I'm not a big fan of the Ornette Coleman school of free jazz. I have listened to it, studied it and played it in my jazz studies in college.

Free Jazz is not illegal downloads of Miles Davis records, rather it is a style of jazz where there is no preconceived or arranged structure or ideas. No chord charts. No tune. No nothing. A jazz ensemble just starts out with someone's musical idea, riff, or sometimes, just a noise. From there it's just pure improvisation, with the goal of each member of playing off each other's ideas and hopefully coming up with something musical. At best it can be intriguing and listenable or at worst (which is most of the time) a cacophony of harsh, discordant, pretentious noise. What we have here is neither cacophonous or pretentious, just some rather accomplished, but not superstar, musicians having fun with different riffs, grooves, styles and even brief melodies. Sure there is some meandering while they try to come together in one mind, but there is no grandstanding or some effete sax player trying to prove how many ugly noises he can elicit from his horn. There are tone clusters, but they are not the central focus and the guys mostly try to stay somewhere close to a common key signature, something that true free jazz eschews. They also have the excellent taste of keeping their explorations to around ten minutes per tune. Moods range from dreamy to slammin' rock and cookin' jazz. Dan Florino plays several guitar-type instruments from acoustic and electric guitar to a lotar (Morrocan guitar) and ukulele. Chris Jones handles the bass (fretless of course) duties while Mark Flyn rattles the drums which are tuned more for rock than they are jazz. For the most part, the guys stay within themselves except for moments like Bob Reina at about 7:30 into the first cut where he commits as many clams (flubs) as clean notes for a few moments. Reina is clearly the jello that serves as the binding agent for the quartet and does a good job in doing so.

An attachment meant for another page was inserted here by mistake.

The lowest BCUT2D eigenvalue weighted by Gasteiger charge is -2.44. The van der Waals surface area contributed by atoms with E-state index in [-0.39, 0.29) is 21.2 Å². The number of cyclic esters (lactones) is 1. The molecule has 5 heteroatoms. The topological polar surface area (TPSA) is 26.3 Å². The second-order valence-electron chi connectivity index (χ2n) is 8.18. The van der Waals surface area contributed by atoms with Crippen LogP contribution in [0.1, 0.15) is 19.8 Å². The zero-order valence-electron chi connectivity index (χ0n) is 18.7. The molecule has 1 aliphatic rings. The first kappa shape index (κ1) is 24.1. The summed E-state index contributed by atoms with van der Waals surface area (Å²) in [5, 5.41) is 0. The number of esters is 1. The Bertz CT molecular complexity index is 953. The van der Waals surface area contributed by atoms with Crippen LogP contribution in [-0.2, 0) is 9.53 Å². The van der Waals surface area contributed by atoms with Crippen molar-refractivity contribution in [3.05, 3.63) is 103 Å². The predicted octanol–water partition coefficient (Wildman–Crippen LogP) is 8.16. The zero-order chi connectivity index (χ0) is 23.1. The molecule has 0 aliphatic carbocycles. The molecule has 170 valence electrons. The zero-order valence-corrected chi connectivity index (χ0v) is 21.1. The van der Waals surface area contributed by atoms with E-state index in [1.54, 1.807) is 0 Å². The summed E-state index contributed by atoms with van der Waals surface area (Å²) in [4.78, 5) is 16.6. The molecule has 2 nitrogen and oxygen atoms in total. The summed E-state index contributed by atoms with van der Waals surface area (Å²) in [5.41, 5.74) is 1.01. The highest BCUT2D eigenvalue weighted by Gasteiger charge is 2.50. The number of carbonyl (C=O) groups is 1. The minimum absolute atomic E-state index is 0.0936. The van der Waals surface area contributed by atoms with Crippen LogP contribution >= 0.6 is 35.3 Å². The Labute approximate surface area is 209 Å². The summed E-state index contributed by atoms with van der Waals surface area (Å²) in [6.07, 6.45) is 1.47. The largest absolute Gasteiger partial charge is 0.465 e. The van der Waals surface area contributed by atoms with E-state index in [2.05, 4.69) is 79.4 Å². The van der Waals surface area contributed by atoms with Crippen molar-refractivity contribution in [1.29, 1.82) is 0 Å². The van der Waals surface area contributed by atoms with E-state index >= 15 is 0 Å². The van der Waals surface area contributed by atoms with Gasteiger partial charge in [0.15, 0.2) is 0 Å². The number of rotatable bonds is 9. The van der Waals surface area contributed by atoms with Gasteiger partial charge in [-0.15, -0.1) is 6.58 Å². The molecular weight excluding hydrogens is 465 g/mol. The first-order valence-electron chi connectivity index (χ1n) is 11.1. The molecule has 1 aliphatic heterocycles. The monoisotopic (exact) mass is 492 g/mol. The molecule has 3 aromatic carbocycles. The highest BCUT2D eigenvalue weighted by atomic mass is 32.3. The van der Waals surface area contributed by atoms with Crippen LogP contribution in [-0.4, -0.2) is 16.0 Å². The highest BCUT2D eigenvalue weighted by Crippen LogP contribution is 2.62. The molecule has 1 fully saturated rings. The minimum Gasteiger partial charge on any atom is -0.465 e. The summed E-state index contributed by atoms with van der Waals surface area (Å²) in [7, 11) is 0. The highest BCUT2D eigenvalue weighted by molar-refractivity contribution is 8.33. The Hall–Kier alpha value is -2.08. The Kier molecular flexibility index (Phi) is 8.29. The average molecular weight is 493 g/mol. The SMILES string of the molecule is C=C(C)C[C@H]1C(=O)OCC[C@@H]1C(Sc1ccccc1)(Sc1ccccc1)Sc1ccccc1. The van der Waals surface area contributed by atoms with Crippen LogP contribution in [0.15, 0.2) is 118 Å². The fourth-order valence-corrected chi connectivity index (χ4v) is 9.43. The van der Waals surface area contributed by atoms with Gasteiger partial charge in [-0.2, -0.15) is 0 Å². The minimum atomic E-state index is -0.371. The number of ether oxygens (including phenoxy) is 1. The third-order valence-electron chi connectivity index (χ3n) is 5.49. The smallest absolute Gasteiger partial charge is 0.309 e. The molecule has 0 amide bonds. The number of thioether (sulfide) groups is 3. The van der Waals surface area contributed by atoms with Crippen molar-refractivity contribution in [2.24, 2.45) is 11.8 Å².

If there is a star here, it has to be Stereophile editor John Atkinson's recording. He produces perhaps the liveliest "live" sound to be found anywhere. Bear in mind that he had no more idea where the music was going than the players - loud or soft, fast or slow or who make take the lead or drop out completely at any moment. Managing uncompressed or limited, ungated levels like this is nearly impossible in a live concert session. There are a few noticeable pot twiddles, but his manipulation never gets in the way. The vast dynamic swings he captures are incredible and nothing ever gets buried or too spotlighted. If you want to see if free jazz might be something you'd like to explore, this is the perfect place to start.